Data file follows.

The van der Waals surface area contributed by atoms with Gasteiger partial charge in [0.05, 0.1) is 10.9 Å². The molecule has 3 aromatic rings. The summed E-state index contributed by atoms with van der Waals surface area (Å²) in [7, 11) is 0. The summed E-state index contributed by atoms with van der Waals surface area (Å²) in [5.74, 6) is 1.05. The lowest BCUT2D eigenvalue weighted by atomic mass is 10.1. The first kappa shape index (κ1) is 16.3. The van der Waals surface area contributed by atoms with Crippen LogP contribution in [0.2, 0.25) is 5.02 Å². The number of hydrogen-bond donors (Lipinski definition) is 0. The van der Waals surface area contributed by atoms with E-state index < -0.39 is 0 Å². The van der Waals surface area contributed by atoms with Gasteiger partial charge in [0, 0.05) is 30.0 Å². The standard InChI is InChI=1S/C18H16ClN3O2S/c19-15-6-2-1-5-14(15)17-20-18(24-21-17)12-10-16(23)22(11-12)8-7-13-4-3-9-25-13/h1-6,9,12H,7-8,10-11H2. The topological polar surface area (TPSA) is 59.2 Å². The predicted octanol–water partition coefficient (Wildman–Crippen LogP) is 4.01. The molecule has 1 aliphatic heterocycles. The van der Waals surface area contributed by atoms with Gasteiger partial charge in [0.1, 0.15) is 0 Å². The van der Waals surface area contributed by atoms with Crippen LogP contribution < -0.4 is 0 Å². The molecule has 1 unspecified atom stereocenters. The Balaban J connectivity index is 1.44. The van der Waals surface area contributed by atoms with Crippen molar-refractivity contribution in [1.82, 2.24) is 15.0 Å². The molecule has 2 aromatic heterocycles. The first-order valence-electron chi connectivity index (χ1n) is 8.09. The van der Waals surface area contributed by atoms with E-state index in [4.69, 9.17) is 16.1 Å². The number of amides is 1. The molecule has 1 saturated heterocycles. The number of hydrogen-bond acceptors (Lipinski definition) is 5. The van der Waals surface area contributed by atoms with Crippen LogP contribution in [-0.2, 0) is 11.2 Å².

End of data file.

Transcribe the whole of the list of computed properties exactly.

The van der Waals surface area contributed by atoms with Gasteiger partial charge in [0.05, 0.1) is 10.9 Å². The molecule has 3 aromatic rings. The summed E-state index contributed by atoms with van der Waals surface area (Å²) in [7, 11) is 0. The summed E-state index contributed by atoms with van der Waals surface area (Å²) in [5.74, 6) is 1.05. The lowest BCUT2D eigenvalue weighted by atomic mass is 10.1. The first kappa shape index (κ1) is 16.3. The van der Waals surface area contributed by atoms with Crippen LogP contribution in [0.2, 0.25) is 5.02 Å². The number of hydrogen-bond donors (Lipinski definition) is 0. The van der Waals surface area contributed by atoms with E-state index < -0.39 is 0 Å². The van der Waals surface area contributed by atoms with Gasteiger partial charge in [0, 0.05) is 30.0 Å². The standard InChI is InChI=1S/C18H16ClN3O2S/c19-15-6-2-1-5-14(15)17-20-18(24-21-17)12-10-16(23)22(11-12)8-7-13-4-3-9-25-13/h1-6,9,12H,7-8,10-11H2. The topological polar surface area (TPSA) is 59.2 Å². The predicted octanol–water partition coefficient (Wildman–Crippen LogP) is 4.01. The molecule has 1 aliphatic heterocycles. The van der Waals surface area contributed by atoms with Gasteiger partial charge in [0.1, 0.15) is 0 Å². The van der Waals surface area contributed by atoms with Crippen LogP contribution < -0.4 is 0 Å². The molecule has 1 unspecified atom stereocenters. The Balaban J connectivity index is 1.44. The van der Waals surface area contributed by atoms with Crippen molar-refractivity contribution in [1.82, 2.24) is 15.0 Å². The molecule has 2 aromatic heterocycles. The first-order valence-electron chi connectivity index (χ1n) is 8.09. The van der Waals surface area contributed by atoms with E-state index in [4.69, 9.17) is 16.1 Å². The number of amides is 1. The molecule has 1 saturated heterocycles. The number of hydrogen-bond acceptors (Lipinski definition) is 5. The van der Waals surface area contributed by atoms with Crippen LogP contribution in [-0.2, 0) is 11.2 Å².